Sanders Camp Says He's Best Positioned to Defeat Trump | Off Message

Bernie Sanders
Sanders Camp Says He's Best Positioned to Defeat Trump

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Sen. Bernie Sanders campaigns in New Hampshire. - FILE: PAUL HEINTZ
  • File: Paul Heintz
  • Sen. Bernie Sanders campaigns in New Hampshire.
Top aides to Sen. Bernie Sanders (I-Vt.) are pushing a new argument for his presidential candidacy: that he's the most electable candidate in the field.

"Democratic primary voters are very concerned about ensuring that they [nominate] somebody who can defeat Donald Trump," senior adviser Jeff Weaver said Monday in a conference call with reporters. "I think that we have strong indicators from the 2016 race that, in fact, Bernie Sanders is the person who's best positioned to do that."

According to Weaver and campaign pollster Ben Tulchin, Sanders' ability to turn out independents, working-class voters, young people and first-time voters could make the difference in a general-election matchup against the Republican president. Tulchin pointed to the so-called "blue wall" states of Wisconsin and Michigan, which Trump won in 2016, as pickup opportunities for Sanders, were he to win the nomination.



"We believe polling data clearly shows that Bernie's extremely well-positioned to win the Democratic primary and to beat Donald Trump in a general election matchup," Tulchin said.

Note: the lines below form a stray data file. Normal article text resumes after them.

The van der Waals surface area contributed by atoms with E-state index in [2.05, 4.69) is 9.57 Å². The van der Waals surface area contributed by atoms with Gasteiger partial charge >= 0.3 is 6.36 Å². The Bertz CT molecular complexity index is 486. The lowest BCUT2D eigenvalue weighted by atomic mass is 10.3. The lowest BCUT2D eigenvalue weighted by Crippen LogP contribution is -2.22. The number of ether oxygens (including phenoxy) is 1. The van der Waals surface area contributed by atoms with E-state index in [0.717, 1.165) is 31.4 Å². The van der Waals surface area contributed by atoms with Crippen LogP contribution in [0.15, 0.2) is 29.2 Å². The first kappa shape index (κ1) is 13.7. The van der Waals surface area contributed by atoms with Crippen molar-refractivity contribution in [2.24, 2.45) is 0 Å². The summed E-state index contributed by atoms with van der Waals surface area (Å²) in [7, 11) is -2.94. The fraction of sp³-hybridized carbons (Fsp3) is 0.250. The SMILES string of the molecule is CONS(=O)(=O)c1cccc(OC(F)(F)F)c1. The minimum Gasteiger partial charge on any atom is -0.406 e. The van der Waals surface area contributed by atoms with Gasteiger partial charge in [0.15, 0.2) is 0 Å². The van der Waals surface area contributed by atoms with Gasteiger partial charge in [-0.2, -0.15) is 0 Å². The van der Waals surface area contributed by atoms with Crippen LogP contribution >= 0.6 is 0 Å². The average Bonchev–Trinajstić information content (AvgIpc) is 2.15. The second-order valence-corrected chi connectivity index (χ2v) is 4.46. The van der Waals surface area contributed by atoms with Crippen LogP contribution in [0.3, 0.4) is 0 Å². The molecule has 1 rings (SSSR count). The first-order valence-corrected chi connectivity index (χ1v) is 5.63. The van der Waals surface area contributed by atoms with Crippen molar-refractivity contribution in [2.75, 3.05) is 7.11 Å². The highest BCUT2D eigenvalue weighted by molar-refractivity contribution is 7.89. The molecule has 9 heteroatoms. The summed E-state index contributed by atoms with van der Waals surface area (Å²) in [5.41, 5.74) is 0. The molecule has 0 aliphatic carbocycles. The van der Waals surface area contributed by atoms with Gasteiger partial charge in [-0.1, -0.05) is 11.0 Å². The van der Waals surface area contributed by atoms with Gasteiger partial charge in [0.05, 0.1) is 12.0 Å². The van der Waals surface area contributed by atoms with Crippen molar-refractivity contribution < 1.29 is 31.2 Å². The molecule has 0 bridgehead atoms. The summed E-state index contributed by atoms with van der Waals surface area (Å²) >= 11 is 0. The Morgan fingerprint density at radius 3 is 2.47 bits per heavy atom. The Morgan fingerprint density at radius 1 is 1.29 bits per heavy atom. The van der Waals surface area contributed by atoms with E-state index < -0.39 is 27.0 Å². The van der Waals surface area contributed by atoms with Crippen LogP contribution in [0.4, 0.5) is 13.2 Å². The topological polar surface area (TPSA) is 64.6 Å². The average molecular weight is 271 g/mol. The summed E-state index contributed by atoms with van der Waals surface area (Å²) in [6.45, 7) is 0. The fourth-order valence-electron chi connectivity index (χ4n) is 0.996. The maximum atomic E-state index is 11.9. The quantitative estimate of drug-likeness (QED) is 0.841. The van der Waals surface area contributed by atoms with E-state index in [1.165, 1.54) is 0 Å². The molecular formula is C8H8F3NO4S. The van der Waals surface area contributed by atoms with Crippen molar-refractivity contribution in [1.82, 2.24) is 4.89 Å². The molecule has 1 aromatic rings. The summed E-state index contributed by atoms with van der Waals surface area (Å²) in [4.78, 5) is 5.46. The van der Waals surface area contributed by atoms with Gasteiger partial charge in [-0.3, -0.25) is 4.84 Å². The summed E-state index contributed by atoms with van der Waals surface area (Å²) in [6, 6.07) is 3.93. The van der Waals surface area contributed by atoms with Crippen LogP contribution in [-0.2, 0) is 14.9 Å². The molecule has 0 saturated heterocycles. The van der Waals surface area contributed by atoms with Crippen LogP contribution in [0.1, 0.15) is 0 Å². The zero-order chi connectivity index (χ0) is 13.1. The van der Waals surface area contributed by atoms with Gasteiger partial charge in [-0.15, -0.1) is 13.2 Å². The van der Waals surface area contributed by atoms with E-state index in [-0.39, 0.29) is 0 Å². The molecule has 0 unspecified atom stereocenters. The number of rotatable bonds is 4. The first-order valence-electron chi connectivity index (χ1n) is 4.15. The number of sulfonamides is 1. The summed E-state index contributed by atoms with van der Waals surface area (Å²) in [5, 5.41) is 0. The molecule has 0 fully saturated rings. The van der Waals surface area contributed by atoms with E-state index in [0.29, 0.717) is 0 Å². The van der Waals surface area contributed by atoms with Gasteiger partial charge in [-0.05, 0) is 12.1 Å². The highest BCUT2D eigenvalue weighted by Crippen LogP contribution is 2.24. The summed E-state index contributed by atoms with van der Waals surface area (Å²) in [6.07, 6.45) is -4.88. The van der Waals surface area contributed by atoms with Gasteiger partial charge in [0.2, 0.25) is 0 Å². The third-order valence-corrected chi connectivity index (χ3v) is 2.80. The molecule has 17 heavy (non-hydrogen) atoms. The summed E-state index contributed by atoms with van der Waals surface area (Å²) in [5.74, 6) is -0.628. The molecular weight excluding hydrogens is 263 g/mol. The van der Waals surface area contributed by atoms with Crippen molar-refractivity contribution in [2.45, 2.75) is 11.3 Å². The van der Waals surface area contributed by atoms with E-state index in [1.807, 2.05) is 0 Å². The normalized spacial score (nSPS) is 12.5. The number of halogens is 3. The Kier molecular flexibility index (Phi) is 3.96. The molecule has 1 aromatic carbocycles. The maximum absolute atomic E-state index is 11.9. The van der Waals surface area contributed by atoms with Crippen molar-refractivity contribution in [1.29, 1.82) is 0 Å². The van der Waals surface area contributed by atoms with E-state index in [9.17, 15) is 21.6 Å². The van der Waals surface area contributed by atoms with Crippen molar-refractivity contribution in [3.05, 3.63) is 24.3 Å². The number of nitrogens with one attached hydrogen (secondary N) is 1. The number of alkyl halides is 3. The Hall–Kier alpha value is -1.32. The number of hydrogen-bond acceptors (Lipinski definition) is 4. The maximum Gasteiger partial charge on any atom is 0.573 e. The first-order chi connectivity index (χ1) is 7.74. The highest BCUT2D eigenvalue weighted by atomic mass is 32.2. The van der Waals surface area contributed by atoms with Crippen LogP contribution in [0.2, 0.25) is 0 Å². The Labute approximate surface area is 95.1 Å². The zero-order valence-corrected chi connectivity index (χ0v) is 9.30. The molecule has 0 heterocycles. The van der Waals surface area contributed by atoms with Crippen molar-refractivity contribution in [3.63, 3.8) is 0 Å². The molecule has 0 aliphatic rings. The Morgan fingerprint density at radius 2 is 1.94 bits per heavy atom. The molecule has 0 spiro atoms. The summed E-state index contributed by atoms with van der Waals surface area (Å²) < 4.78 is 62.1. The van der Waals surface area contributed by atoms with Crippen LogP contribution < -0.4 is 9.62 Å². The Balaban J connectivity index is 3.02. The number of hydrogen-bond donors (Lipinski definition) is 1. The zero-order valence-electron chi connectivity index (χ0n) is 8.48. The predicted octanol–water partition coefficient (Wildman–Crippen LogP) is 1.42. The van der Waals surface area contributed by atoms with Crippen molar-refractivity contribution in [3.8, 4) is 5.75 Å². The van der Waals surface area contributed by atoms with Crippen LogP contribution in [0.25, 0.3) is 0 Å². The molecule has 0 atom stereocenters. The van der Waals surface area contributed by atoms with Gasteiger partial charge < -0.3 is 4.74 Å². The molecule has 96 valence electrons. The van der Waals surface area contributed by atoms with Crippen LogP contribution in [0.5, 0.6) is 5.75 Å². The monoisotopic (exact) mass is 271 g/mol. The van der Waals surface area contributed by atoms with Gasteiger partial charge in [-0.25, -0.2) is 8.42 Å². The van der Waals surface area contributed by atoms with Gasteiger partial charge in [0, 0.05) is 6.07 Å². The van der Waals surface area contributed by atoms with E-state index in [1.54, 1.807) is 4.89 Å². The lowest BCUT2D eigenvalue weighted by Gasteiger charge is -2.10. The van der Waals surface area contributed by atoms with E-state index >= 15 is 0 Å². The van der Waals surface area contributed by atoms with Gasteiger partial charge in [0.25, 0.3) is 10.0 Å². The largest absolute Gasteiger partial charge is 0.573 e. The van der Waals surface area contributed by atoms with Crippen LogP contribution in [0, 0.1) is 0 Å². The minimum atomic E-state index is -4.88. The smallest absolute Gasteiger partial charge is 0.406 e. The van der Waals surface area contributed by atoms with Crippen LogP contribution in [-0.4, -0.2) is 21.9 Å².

The campaign's early fundraising success has enabled it to scale up quickly. In his first presidential campaign, Sanders had just 30 people on staff by the end of July 2015. But according to newly named campaign manager Faiz Shakir, it's already hired 70 staffers since Sanders joined the race last month.

Weaver said that the campaign is currently focused on building out teams in what he referred to as "the first five" states. Those include the traditional early voting and caucusing states of Iowa, New Hampshire, Nevada and South Carolina — plus California, which recently moved up the date of its primary election and has a robust early voting system.
Tulchin conceded that Sanders drew "almost no support" from African American voters at the start of the 2016 race, but he said that the senator had made inroads with them and with Latino voters since.

"Sanders comes into this campaign in a very, very different position with voters of color than he did in the previous campaign," the pollster said. "And it puts him in a very strong position to win the Democratic primary as a result of that broad, diverse coalition he has."

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